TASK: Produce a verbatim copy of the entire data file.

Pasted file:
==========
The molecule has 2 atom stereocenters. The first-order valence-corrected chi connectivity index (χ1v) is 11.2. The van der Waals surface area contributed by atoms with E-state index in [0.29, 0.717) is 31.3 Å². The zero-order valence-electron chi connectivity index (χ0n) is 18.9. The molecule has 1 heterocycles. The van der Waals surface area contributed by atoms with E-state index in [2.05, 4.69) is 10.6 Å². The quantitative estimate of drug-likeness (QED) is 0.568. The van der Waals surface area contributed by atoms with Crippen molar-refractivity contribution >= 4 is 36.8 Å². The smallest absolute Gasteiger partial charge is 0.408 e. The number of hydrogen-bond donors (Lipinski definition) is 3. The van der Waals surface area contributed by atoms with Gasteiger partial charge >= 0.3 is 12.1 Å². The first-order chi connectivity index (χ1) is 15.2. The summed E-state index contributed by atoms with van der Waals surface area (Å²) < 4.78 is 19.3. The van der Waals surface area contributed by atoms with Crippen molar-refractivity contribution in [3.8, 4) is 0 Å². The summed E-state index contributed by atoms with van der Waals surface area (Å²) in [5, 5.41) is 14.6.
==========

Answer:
The molecule has 2 atom stereocenters. The first-order valence-corrected chi connectivity index (χ1v) is 11.2. The van der Waals surface area contributed by atoms with E-state index in [0.29, 0.717) is 31.3 Å². The zero-order valence-electron chi connectivity index (χ0n) is 18.9. The molecule has 1 heterocycles. The van der Waals surface area contributed by atoms with E-state index in [2.05, 4.69) is 10.6 Å². The quantitative estimate of drug-likeness (QED) is 0.568. The van der Waals surface area contributed by atoms with Crippen molar-refractivity contribution >= 4 is 36.8 Å². The smallest absolute Gasteiger partial charge is 0.408 e. The number of hydrogen-bond donors (Lipinski definition) is 3. The van der Waals surface area contributed by atoms with Gasteiger partial charge >= 0.3 is 12.1 Å². The first-order chi connectivity index (χ1) is 15.2. The summed E-state index contributed by atoms with van der Waals surface area (Å²) < 4.78 is 19.3. The van der Waals surface area contributed by atoms with Crippen molar-refractivity contribution in [3.8, 4) is 0 Å². The summed E-state index contributed by atoms with van der Waals surface area (Å²) in [5, 5.41) is 14.6.